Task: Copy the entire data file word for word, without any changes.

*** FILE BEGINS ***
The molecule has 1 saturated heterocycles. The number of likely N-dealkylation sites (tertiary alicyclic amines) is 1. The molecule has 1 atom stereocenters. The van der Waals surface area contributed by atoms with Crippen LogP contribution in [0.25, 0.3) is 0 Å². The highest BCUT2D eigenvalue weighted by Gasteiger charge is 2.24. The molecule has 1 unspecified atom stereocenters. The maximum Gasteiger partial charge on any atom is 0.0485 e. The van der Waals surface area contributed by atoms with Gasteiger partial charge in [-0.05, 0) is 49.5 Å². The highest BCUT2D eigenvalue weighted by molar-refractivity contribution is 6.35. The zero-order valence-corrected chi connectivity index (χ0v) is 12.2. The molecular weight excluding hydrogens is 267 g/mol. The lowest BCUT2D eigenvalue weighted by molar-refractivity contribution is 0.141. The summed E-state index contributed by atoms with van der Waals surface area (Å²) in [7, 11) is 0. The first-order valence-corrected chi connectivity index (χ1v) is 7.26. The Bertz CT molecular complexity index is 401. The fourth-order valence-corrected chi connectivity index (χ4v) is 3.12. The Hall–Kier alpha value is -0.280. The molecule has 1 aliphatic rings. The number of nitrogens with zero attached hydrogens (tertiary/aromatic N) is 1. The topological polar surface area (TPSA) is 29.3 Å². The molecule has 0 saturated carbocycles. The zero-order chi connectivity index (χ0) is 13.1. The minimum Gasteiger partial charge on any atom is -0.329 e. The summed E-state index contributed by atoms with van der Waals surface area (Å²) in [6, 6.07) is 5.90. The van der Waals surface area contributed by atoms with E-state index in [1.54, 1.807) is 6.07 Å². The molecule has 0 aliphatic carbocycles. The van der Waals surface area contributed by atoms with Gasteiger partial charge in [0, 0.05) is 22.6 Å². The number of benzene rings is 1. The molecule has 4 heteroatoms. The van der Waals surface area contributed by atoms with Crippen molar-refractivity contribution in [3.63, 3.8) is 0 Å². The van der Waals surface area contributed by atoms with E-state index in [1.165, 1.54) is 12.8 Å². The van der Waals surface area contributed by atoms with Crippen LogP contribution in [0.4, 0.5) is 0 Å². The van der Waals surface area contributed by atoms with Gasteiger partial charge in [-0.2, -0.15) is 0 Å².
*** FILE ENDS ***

The molecule has 1 saturated heterocycles. The number of likely N-dealkylation sites (tertiary alicyclic amines) is 1. The molecule has 1 atom stereocenters. The van der Waals surface area contributed by atoms with Crippen LogP contribution in [0.25, 0.3) is 0 Å². The highest BCUT2D eigenvalue weighted by Gasteiger charge is 2.24. The molecule has 1 unspecified atom stereocenters. The maximum Gasteiger partial charge on any atom is 0.0485 e. The van der Waals surface area contributed by atoms with Gasteiger partial charge in [-0.05, 0) is 49.5 Å². The highest BCUT2D eigenvalue weighted by molar-refractivity contribution is 6.35. The zero-order valence-corrected chi connectivity index (χ0v) is 12.2. The molecular weight excluding hydrogens is 267 g/mol. The lowest BCUT2D eigenvalue weighted by molar-refractivity contribution is 0.141. The summed E-state index contributed by atoms with van der Waals surface area (Å²) in [7, 11) is 0. The first-order valence-corrected chi connectivity index (χ1v) is 7.26. The Bertz CT molecular complexity index is 401. The fourth-order valence-corrected chi connectivity index (χ4v) is 3.12. The Hall–Kier alpha value is -0.280. The molecule has 1 aliphatic rings. The number of nitrogens with zero attached hydrogens (tertiary/aromatic N) is 1. The topological polar surface area (TPSA) is 29.3 Å². The molecule has 0 saturated carbocycles. The zero-order chi connectivity index (χ0) is 13.1. The minimum Gasteiger partial charge on any atom is -0.329 e. The summed E-state index contributed by atoms with van der Waals surface area (Å²) in [6, 6.07) is 5.90. The van der Waals surface area contributed by atoms with E-state index in [1.54, 1.807) is 6.07 Å². The molecule has 0 aliphatic carbocycles. The van der Waals surface area contributed by atoms with Gasteiger partial charge in [0, 0.05) is 22.6 Å². The number of benzene rings is 1. The molecule has 4 heteroatoms. The van der Waals surface area contributed by atoms with Crippen molar-refractivity contribution in [3.63, 3.8) is 0 Å². The van der Waals surface area contributed by atoms with E-state index in [1.165, 1.54) is 12.8 Å². The van der Waals surface area contributed by atoms with Crippen LogP contribution in [0.4, 0.5) is 0 Å². The van der Waals surface area contributed by atoms with Gasteiger partial charge in [-0.2, -0.15) is 0 Å².